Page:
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A Cognitive Behavioural Approach: Treating Cocaine Addiction

A Cognitive Behavioural Approach: Treating Cocaine Addiction

  1. Jatelka
    National Institute on Drug Abuse NIH Publication Number 98-4308 Printed April 1998

    A NIDA published manual for therapists

    Kathleen Carroll

    Cognitive-behavioral coping skills treatment (CBT) is a short-term, focused approach to helping cocaine-dependent individuals (In this manual, the term cocaine abuser or cocaine-dependent individual is used to refer to individu- als who meet DSM-IV criteria for cocaine abuse or dependence.) become abstinent from cocaine and other substances. The underlying assumption is that learning processes play an important role in the development and con- tinuation of cocaine abuse and dependence. These same learning processes can be used to help individuals reduce their drug use.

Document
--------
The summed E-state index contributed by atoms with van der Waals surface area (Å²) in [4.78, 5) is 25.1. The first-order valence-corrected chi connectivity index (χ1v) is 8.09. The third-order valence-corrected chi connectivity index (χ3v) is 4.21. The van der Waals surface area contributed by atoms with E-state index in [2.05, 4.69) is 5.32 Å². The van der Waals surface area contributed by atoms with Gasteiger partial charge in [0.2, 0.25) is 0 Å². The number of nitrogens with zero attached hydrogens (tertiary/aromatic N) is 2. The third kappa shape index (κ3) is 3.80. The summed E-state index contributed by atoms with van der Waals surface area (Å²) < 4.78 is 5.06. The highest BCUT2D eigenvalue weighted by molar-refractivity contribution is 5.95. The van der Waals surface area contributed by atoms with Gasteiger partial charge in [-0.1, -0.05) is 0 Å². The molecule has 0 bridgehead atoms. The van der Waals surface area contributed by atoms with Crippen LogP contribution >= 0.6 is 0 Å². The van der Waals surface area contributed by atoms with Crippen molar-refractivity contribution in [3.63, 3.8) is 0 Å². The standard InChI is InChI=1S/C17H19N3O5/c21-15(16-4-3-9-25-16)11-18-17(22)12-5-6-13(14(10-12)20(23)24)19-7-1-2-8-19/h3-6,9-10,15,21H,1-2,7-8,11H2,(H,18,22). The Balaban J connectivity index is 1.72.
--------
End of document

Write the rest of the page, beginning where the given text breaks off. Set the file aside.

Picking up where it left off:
Very simply put, CBT attempts to help patients recognize, avoid, and cope. That is, RECOGNIZE the situations in which they are most likely to use cocaine, AVOID these situations when appropriate, and COPE more effec- tively with a range of problems and problematic behaviors associated with substance abuse.